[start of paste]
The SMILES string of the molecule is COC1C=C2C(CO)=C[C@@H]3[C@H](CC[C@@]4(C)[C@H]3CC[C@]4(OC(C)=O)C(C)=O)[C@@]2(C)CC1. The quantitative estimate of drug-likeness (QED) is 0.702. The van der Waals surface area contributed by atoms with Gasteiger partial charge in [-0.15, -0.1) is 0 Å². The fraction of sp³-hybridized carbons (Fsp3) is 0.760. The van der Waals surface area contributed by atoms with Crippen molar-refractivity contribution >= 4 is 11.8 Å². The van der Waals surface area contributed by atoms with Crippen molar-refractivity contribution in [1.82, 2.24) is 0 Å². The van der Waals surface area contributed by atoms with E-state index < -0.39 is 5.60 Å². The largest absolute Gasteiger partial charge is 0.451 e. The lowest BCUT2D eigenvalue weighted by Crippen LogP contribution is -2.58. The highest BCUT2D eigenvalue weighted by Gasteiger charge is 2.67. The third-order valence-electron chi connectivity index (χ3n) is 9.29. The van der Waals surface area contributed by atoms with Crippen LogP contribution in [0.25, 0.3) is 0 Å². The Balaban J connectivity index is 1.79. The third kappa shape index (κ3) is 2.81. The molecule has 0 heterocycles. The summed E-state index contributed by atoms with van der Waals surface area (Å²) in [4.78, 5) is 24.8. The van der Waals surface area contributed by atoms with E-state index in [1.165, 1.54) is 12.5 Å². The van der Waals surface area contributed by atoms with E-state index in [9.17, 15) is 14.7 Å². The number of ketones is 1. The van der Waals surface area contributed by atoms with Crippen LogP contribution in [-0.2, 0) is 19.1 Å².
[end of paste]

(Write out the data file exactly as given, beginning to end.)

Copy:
The SMILES string of the molecule is COC1C=C2C(CO)=C[C@@H]3[C@H](CC[C@@]4(C)[C@H]3CC[C@]4(OC(C)=O)C(C)=O)[C@@]2(C)CC1. The quantitative estimate of drug-likeness (QED) is 0.702. The van der Waals surface area contributed by atoms with Gasteiger partial charge in [-0.15, -0.1) is 0 Å². The fraction of sp³-hybridized carbons (Fsp3) is 0.760. The van der Waals surface area contributed by atoms with Crippen molar-refractivity contribution >= 4 is 11.8 Å². The van der Waals surface area contributed by atoms with Crippen molar-refractivity contribution in [1.82, 2.24) is 0 Å². The van der Waals surface area contributed by atoms with E-state index < -0.39 is 5.60 Å². The largest absolute Gasteiger partial charge is 0.451 e. The lowest BCUT2D eigenvalue weighted by Crippen LogP contribution is -2.58. The highest BCUT2D eigenvalue weighted by Gasteiger charge is 2.67. The third-order valence-electron chi connectivity index (χ3n) is 9.29. The van der Waals surface area contributed by atoms with Crippen LogP contribution in [0.25, 0.3) is 0 Å². The Balaban J connectivity index is 1.79. The third kappa shape index (κ3) is 2.81. The molecule has 0 heterocycles. The summed E-state index contributed by atoms with van der Waals surface area (Å²) in [4.78, 5) is 24.8. The van der Waals surface area contributed by atoms with E-state index in [1.165, 1.54) is 12.5 Å². The van der Waals surface area contributed by atoms with E-state index in [9.17, 15) is 14.7 Å². The number of ketones is 1. The van der Waals surface area contributed by atoms with Crippen LogP contribution in [-0.2, 0) is 19.1 Å².